Buy to let landlords face yet another business costs as insurance companies propose homes should carry a ‘flood rating’.
Mark Wilson, the chief executive of Britain’s biggest home insurance firm Aviva, has suggested the rating so buyers and tenants are aware of any flood risk to their homes.
But as much of the South West lies under water and insurers have taken a battering from damage claims following the recent storms, cynics are suggesting this is a way for insurance companies to hike their premiums.
Insurers are expecting a deluge of claims following the bad weather which will dent their profits.
Wilson explained that flood risk is an important factor in choosing a home and suggested that the government should ban building new estates on flood plains.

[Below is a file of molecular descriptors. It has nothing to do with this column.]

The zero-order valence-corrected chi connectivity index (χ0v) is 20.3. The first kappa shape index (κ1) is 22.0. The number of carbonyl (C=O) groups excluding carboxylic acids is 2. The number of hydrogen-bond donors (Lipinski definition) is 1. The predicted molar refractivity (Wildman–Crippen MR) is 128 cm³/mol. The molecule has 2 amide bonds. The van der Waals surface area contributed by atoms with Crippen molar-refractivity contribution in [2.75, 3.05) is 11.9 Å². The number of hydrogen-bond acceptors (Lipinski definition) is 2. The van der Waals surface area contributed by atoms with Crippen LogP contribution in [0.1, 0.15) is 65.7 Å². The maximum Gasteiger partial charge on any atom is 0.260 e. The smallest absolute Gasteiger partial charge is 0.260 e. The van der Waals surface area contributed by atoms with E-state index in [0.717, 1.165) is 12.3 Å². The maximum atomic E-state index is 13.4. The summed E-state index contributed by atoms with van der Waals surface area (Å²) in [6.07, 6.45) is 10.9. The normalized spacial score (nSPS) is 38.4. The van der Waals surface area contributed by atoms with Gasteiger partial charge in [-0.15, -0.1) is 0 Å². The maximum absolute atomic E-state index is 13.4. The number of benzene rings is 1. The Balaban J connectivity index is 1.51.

Hydrologists – flood experts – at Reading University have pointed out that although vast areas of countryside are underwater, only 6,000 homes have been hit by flooding compared with more than 50,000 in bad weather five years ago.
The reason is flood defences have been concentrated on built-up areas leaving flood plains to act as natural reservoirs for the overflow.
Nevertheless, despite signing the new Flood Re deal to pledge affordable home insurance for homes in high risk areas, insurers want the government to spend more to safeguard their profits.
“The risk of flooding is a critical factor home buyers and tenants have to take into account,” said Wilson.
“Better quality and more accessible data should be made available, especially to buyers. Planners should also halt building on defenceless flood plains.
The indication was homes should have a flood rating similar to an energy performance certificate, which costs landlords around £100.
“Around 200,000 homes have been built in the past decade and many face a significant flood risk,” added Wilson. “It’s time builders and the government put a stop to this.”
His call for flood ratings was also echoed by home insurer Axa.